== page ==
Early numbers for Facebook’s Sponsored Results, the ads launched last week that run alongside Facebook searches, could be an encouraging sign that Facebook’s strategy of building new ways of advertising to its users is working.
Nanigans, one of the Facebook performance-based marketers selling against the new unit, says that click-through rates on the ads so far have been about 23 times higher than regular marketplace ads, with some click-through-rates actually exceeding 3%, and cost per click (CPCs), at this point at least, some 78% lower than they are for Marketplace Ads.
On top of that they appear to be driving more actions, with a 14% higher install rate compared to Marketplace Ads.
That 3% CTR figure, it turns out, was the average that online ads were getting in the 1990s, a great heyday for ad-funded dot-coms.
Those numbers for the wider internet, of course, are now down to 0.1%-0.3%.
The question is whether Facebook over time will follow the same curve, and if it does, if it can keep enough scale in its operation to sustain a strong business anyway.
On the other hand, if they sustain, the numbers point to Facebook’s growing ads business, and perhaps a greater focus on its search window in the future.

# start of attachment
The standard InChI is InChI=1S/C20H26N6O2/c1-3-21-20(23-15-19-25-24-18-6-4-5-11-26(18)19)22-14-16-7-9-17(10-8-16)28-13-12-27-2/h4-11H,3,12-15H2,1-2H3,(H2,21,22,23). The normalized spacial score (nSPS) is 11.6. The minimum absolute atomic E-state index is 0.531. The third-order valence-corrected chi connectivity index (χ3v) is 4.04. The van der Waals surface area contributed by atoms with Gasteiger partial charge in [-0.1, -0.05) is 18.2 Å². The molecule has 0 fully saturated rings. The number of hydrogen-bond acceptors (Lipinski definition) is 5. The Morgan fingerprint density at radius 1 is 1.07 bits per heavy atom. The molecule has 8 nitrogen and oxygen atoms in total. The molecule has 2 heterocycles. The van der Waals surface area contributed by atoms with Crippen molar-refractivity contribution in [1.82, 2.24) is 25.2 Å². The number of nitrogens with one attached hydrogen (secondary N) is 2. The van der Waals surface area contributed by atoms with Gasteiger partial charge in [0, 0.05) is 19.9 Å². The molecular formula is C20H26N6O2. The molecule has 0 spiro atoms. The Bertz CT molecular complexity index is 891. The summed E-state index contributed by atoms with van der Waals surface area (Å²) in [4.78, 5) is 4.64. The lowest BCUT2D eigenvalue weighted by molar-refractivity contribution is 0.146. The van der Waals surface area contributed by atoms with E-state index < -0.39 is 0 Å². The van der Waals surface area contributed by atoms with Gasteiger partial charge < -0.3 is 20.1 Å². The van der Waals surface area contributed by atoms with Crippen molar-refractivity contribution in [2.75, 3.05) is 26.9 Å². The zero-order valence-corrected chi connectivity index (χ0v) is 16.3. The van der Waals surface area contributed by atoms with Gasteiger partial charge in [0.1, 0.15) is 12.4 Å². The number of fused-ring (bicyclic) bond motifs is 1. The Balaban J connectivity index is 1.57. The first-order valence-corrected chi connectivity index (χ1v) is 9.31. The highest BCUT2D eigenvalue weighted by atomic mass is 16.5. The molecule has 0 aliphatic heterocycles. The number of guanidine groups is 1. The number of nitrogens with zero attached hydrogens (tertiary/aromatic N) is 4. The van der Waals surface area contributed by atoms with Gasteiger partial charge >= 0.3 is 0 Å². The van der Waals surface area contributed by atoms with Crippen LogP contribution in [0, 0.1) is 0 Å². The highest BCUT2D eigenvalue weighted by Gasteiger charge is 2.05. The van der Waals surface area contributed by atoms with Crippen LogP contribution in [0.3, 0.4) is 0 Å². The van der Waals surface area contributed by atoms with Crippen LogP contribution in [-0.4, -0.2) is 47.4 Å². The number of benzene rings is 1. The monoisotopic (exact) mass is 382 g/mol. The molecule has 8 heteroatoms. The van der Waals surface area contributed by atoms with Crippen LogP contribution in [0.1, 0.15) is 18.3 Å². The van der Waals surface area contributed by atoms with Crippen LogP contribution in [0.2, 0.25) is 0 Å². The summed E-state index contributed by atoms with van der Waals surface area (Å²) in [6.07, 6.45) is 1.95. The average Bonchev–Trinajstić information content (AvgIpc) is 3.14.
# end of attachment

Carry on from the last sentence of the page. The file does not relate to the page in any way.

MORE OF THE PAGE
There are already a number of features in Facebook’s search window: in addition to links to people and pages in Facebook, a Microsoft Bing integration gives Facebook users results from the wider web as well.
Sponsored results look similar to organic search results on Facebook, with the exception of being flagged as “Sponsored.”
As with other ads on Facebook, and as with search ads on other sites like Google, advertisers are able to buy against specific keywords. Early looks showed companies already using this to effect to appear when people searched for their competitors. The extra twist with Facebook is that advertisers can also buy against the profiles of people that will be viewing the ads, with the ads coming up based on a person’s demographic group or Facebook interests.
Nanigans says its network gets some 2 billion impressions per day and drives 2 million “performance events” like installs, registrations and purchases per day.